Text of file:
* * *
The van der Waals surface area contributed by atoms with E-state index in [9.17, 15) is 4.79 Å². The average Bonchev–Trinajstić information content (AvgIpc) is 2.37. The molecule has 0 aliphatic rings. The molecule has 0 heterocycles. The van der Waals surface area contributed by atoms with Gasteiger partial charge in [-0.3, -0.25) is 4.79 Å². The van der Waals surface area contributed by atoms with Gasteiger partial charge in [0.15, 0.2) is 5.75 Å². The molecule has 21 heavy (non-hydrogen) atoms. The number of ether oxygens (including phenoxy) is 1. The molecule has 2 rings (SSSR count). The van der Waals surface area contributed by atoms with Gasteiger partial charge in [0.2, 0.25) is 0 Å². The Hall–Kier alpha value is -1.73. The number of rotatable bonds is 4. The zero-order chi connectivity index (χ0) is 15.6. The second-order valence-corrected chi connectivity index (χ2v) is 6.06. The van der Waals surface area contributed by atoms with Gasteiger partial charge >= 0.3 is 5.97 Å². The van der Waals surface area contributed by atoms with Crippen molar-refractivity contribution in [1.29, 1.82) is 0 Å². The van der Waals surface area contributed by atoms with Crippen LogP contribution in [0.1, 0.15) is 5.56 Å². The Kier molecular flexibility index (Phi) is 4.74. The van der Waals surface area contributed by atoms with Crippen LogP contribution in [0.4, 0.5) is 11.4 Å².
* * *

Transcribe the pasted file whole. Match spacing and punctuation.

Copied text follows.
The van der Waals surface area contributed by atoms with E-state index in [9.17, 15) is 4.79 Å². The average Bonchev–Trinajstić information content (AvgIpc) is 2.37. The molecule has 0 aliphatic rings. The molecule has 0 heterocycles. The van der Waals surface area contributed by atoms with Gasteiger partial charge in [-0.3, -0.25) is 4.79 Å². The van der Waals surface area contributed by atoms with Gasteiger partial charge in [0.15, 0.2) is 5.75 Å². The molecule has 21 heavy (non-hydrogen) atoms. The number of ether oxygens (including phenoxy) is 1. The molecule has 2 rings (SSSR count). The van der Waals surface area contributed by atoms with Gasteiger partial charge in [0.2, 0.25) is 0 Å². The Hall–Kier alpha value is -1.73. The number of rotatable bonds is 4. The zero-order chi connectivity index (χ0) is 15.6. The second-order valence-corrected chi connectivity index (χ2v) is 6.06. The van der Waals surface area contributed by atoms with Gasteiger partial charge >= 0.3 is 5.97 Å². The van der Waals surface area contributed by atoms with Crippen molar-refractivity contribution in [1.29, 1.82) is 0 Å². The van der Waals surface area contributed by atoms with Crippen LogP contribution in [0.1, 0.15) is 5.56 Å². The Kier molecular flexibility index (Phi) is 4.74. The van der Waals surface area contributed by atoms with Crippen LogP contribution in [0.4, 0.5) is 11.4 Å².